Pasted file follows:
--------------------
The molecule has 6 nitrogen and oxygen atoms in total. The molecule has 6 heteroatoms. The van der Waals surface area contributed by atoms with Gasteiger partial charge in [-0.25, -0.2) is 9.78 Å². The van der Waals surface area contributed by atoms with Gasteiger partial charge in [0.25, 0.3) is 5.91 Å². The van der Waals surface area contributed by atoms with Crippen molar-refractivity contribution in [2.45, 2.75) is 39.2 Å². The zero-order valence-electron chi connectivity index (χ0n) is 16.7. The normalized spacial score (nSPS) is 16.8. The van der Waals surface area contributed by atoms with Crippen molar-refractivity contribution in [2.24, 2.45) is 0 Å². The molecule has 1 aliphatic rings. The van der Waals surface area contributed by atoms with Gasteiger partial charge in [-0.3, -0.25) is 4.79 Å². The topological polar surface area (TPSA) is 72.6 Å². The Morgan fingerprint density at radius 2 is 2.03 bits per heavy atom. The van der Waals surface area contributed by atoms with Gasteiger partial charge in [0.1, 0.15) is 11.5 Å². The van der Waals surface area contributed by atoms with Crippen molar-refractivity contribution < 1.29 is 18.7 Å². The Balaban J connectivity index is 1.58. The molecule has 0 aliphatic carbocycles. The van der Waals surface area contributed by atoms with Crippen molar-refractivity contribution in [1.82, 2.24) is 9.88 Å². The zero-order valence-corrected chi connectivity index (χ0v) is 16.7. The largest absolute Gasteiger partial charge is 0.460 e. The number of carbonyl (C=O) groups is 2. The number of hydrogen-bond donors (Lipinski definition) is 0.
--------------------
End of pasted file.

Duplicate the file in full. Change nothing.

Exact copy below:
The molecule has 6 nitrogen and oxygen atoms in total. The molecule has 6 heteroatoms. The van der Waals surface area contributed by atoms with Gasteiger partial charge in [-0.25, -0.2) is 9.78 Å². The van der Waals surface area contributed by atoms with Gasteiger partial charge in [0.25, 0.3) is 5.91 Å². The van der Waals surface area contributed by atoms with Crippen molar-refractivity contribution in [2.45, 2.75) is 39.2 Å². The zero-order valence-electron chi connectivity index (χ0n) is 16.7. The normalized spacial score (nSPS) is 16.8. The van der Waals surface area contributed by atoms with Crippen molar-refractivity contribution in [2.24, 2.45) is 0 Å². The molecule has 1 aliphatic rings. The van der Waals surface area contributed by atoms with Gasteiger partial charge in [-0.3, -0.25) is 4.79 Å². The topological polar surface area (TPSA) is 72.6 Å². The Morgan fingerprint density at radius 2 is 2.03 bits per heavy atom. The van der Waals surface area contributed by atoms with Gasteiger partial charge in [0.1, 0.15) is 11.5 Å². The van der Waals surface area contributed by atoms with Crippen molar-refractivity contribution < 1.29 is 18.7 Å². The Balaban J connectivity index is 1.58. The molecule has 0 aliphatic carbocycles. The van der Waals surface area contributed by atoms with Crippen molar-refractivity contribution in [1.82, 2.24) is 9.88 Å². The zero-order valence-corrected chi connectivity index (χ0v) is 16.7. The largest absolute Gasteiger partial charge is 0.460 e. The number of carbonyl (C=O) groups is 2. The number of hydrogen-bond donors (Lipinski definition) is 0.